In the 18th century, Voltaire and others were able to shed the influence of the parable and to advance the form. Voltaire’s short, short story “Plato’s Dream” exemplifies a tectonic shift toward more philosophical ideas, secular theories, and experimental goals. A century or so later, Edgar Allan Poe (“The Tell-Tale Heart”) and Nathaniel Hawthorne (“The Hollow of the Three Hills”) employed psychology, fantasy, and horror to engage readers. Finally, 19th-century masters such as Anton Chekhov (“The Huntsman,” “Gooseberries”) and Guy de Maupassant (“A Piece of String”) added realism, with everyday settings, characters, and voice.

Chekhov’s and de Maupassant’s direct and penetrating exploration of human existence helped to engender great- and more experimental-exemplars of the form in the 20th century, among them, Isaac Babel’s “My First Goose,” Katherine Mansfield’s “Miss Brill,” and Ernest Hemingway’s “A Very Short Story.” When Jorge Luis Borges’s Fictions appears in 1944, we witness yet another major development: a strong focus on setting and situation, as well as a wealth of inventiveness, including the mining of metaphysical ideas. Borges’s very short stories (e.g., “Book of Sand”) are mysterious, magical, and elusive; with each reading the reality seems to change, much like looking out onto the Sahara’s shifting horizon.

The “open-endedness” that we see in Borges’s work is an important aspect of the evolution of all forms of short fiction in the 20th century. James Joyce’s “Araby,” for instance, culminates not in a dramatic climax of action but in a revelatory moment of illumination and transcendence, what Joyce called an “epiphany.” The shift away from plot and tidy closure-together with the changing expectations of readers-has helped to pave the way for postmodernist writers such as Alice Walker and Grace Paley, who use shifting points of view and subtle effects to convey meaning. These developments-together with the international popularity of the prose poem-have led to something of a global renaissance in short fiction. The very short story form has blossomed in the hands of Japan’s Kawabata (“The Grasshopper and the Bell Cricket”), Pakistan’s great Manto (“The Return”), and Colombia’s Gabriel Garcia Marquez (“A Very Old Man with Enormous Wings”), among many others.

The very short story has also become popular with high school and college teachers as a way to pique students’ interest in writing fiction and in analyzing complex longer stories and novels. One of the many virtues of the form is that there is an avenue of access for everyone. Students writing their own very short stories learn to dispense with impediment and to craft lean, subtle prose, achieving efficiency and grace with the barest of essentials.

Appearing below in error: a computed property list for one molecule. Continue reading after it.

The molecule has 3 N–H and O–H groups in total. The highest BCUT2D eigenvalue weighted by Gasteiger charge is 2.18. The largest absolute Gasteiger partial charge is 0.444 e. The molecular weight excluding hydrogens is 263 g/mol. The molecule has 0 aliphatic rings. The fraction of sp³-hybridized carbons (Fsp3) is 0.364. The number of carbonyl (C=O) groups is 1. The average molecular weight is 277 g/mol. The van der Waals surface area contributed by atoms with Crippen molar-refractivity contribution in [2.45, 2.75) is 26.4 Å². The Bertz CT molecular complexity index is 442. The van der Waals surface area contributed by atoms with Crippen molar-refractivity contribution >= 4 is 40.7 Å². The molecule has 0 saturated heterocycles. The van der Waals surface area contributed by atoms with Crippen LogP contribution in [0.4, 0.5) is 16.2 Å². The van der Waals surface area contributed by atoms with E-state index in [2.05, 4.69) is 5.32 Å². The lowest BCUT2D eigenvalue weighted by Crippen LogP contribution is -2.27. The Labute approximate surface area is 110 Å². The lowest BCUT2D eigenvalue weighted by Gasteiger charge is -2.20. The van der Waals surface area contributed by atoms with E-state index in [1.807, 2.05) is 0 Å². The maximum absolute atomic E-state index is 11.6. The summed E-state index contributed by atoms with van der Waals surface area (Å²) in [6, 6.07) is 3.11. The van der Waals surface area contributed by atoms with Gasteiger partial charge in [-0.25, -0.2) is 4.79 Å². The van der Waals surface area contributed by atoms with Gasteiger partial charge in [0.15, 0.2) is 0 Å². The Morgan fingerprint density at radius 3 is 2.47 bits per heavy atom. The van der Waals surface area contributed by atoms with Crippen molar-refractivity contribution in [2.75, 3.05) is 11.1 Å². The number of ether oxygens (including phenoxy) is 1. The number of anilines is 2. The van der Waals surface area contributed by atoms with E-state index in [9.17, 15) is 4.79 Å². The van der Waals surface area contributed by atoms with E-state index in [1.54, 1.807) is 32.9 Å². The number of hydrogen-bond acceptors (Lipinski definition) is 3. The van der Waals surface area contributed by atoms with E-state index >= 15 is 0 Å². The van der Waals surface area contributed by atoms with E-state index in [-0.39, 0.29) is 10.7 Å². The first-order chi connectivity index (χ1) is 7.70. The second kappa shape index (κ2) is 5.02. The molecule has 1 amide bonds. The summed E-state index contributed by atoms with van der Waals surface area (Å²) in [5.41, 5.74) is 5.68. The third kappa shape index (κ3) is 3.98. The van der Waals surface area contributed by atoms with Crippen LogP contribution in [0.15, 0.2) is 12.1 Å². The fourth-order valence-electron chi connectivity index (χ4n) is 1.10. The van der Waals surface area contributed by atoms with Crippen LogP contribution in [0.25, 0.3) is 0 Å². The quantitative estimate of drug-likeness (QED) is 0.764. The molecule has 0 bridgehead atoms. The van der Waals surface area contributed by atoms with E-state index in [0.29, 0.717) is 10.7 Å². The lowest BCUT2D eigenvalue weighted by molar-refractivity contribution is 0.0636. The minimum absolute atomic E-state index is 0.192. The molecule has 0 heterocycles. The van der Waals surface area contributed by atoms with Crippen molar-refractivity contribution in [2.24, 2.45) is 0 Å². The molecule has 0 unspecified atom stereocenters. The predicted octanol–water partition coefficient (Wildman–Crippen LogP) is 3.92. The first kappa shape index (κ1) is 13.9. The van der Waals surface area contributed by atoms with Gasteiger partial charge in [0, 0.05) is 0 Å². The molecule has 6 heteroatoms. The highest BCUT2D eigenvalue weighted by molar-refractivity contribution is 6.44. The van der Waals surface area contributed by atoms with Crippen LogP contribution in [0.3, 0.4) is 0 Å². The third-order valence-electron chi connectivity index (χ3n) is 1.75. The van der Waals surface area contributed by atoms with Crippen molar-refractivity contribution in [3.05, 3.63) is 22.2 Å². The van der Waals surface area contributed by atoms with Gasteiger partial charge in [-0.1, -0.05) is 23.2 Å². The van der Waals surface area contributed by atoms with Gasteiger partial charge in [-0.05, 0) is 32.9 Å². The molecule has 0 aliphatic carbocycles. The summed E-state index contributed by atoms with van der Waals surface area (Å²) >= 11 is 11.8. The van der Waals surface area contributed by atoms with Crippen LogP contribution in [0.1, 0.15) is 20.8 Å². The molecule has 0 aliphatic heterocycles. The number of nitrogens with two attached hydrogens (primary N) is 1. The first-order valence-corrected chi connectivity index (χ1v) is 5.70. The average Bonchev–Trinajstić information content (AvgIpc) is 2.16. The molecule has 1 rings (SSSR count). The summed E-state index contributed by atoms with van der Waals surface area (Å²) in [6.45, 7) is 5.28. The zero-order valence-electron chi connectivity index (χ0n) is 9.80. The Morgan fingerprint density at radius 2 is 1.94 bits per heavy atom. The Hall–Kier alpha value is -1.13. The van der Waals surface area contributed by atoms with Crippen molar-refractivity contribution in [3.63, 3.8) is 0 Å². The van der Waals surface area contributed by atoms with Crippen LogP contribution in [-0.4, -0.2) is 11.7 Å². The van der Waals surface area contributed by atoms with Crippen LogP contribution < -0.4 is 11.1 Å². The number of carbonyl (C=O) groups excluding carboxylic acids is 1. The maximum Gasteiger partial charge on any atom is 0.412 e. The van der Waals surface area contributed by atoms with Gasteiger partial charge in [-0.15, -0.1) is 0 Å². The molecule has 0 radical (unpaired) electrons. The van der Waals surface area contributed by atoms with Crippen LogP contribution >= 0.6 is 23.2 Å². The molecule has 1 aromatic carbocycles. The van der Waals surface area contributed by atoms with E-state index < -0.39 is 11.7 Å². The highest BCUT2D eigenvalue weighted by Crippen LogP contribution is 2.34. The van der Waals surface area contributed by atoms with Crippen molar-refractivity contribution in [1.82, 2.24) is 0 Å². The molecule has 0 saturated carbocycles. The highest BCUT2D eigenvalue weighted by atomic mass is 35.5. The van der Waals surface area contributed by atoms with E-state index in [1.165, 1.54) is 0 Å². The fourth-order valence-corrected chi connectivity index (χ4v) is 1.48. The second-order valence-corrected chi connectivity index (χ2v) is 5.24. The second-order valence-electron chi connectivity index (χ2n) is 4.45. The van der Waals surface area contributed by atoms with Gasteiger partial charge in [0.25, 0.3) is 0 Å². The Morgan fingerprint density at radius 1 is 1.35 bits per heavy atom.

I use five basic exercises to teach the very short story. First, I assign students the task of studying three significantly different voices, e.g., Hemingway’s “A Very Short Story,” Jayne Anne Phillips’s “Sweethearts,” and Vladimir Nabokov’s “Signs and Symbols.” I then ask them to recast one of the stories by changing its voice to that of a second story, i.e., substituting Nabokov’s long, complex sentences for Hemingway’s short, staccato ones. This helps students to understand the power of voice in fiction: how it, among other things, creates mood. As a follow-up, I ask students to do the same exercise with three more stories, this time focusing on point of view. For this exercise, students read Chekhov’s “The Huntsman,” Ann Beattie’s “Janus,” Alice Walker’s “Roselily”, and Joyce Carol Oates’s “Politics.” Later, students do the same with the setting and situation of a story. Sherwood Anderson’s “Hands,” Cheever’s “The Worm in the Apple” and Tobias Wolff’s “Powder” are all good models.

After students finish these three exercises, they investigate how the same author takes a different tack with voice, point of view, and setting in his/her longer and shorter stories, e.g., compare Chekhov’s “The Lady with the Pet Dog” and “The Huntsman,” or Joyce’s “The Dead” and “Araby.” Students write essays analyzing the writer’s creative choices.

As a final project, the class splits up into teams of three, four, or five. Using everything they’ve learned; each team of students must whittle “The Lady with the Pet Dog” (18 pages) down to no more than 2,000 words. They then workshop their streamlined (and reimagined) Chekhov stories as they would their own.